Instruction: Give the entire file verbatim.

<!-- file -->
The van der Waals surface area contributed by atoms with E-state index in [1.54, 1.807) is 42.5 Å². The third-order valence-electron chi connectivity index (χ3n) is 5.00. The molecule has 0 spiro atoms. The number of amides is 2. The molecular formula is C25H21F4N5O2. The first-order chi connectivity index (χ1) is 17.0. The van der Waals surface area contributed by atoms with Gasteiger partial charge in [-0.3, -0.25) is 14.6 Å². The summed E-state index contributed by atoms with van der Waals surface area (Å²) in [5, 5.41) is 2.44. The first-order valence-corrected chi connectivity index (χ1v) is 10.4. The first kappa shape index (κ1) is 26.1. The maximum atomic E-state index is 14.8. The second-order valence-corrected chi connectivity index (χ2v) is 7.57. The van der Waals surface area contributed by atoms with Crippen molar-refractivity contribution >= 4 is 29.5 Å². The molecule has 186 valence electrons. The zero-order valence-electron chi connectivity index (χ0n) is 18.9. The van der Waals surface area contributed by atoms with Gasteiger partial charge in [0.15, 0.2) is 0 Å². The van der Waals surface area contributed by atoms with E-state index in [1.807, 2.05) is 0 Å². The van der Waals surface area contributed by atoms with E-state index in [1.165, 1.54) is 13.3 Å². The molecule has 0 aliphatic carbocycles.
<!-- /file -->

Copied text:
The van der Waals surface area contributed by atoms with E-state index in [1.54, 1.807) is 42.5 Å². The third-order valence-electron chi connectivity index (χ3n) is 5.00. The molecule has 0 spiro atoms. The number of amides is 2. The molecular formula is C25H21F4N5O2. The first-order chi connectivity index (χ1) is 17.0. The van der Waals surface area contributed by atoms with Gasteiger partial charge in [-0.3, -0.25) is 14.6 Å². The summed E-state index contributed by atoms with van der Waals surface area (Å²) in [5, 5.41) is 2.44. The first-order valence-corrected chi connectivity index (χ1v) is 10.4. The first kappa shape index (κ1) is 26.1. The maximum atomic E-state index is 14.8. The second-order valence-corrected chi connectivity index (χ2v) is 7.57. The van der Waals surface area contributed by atoms with Crippen molar-refractivity contribution >= 4 is 29.5 Å². The molecule has 186 valence electrons. The zero-order valence-electron chi connectivity index (χ0n) is 18.9. The van der Waals surface area contributed by atoms with Gasteiger partial charge in [0.15, 0.2) is 0 Å². The van der Waals surface area contributed by atoms with E-state index in [1.807, 2.05) is 0 Å². The van der Waals surface area contributed by atoms with E-state index in [1.165, 1.54) is 13.3 Å². The molecule has 0 aliphatic carbocycles.